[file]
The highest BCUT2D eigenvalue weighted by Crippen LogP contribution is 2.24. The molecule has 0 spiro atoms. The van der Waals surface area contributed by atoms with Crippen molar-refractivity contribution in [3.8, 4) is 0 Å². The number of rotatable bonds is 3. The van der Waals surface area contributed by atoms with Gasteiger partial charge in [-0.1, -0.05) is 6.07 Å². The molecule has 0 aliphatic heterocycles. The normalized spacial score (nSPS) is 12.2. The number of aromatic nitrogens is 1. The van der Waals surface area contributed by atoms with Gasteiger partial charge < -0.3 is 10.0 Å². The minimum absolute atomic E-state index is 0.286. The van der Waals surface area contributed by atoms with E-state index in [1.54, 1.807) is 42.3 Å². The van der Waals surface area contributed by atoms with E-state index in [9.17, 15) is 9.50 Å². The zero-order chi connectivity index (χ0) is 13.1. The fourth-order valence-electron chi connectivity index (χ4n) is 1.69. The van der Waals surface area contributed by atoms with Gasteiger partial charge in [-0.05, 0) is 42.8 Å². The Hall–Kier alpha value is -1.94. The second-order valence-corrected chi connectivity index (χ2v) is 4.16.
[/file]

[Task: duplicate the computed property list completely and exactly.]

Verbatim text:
The highest BCUT2D eigenvalue weighted by Crippen LogP contribution is 2.24. The molecule has 0 spiro atoms. The van der Waals surface area contributed by atoms with Crippen molar-refractivity contribution in [3.8, 4) is 0 Å². The number of rotatable bonds is 3. The van der Waals surface area contributed by atoms with Gasteiger partial charge in [-0.1, -0.05) is 6.07 Å². The molecule has 0 aliphatic heterocycles. The normalized spacial score (nSPS) is 12.2. The number of aromatic nitrogens is 1. The van der Waals surface area contributed by atoms with Gasteiger partial charge < -0.3 is 10.0 Å². The minimum absolute atomic E-state index is 0.286. The van der Waals surface area contributed by atoms with E-state index in [1.54, 1.807) is 42.3 Å². The van der Waals surface area contributed by atoms with E-state index in [9.17, 15) is 9.50 Å². The zero-order chi connectivity index (χ0) is 13.1. The fourth-order valence-electron chi connectivity index (χ4n) is 1.69. The van der Waals surface area contributed by atoms with Gasteiger partial charge in [-0.05, 0) is 42.8 Å². The Hall–Kier alpha value is -1.94. The second-order valence-corrected chi connectivity index (χ2v) is 4.16.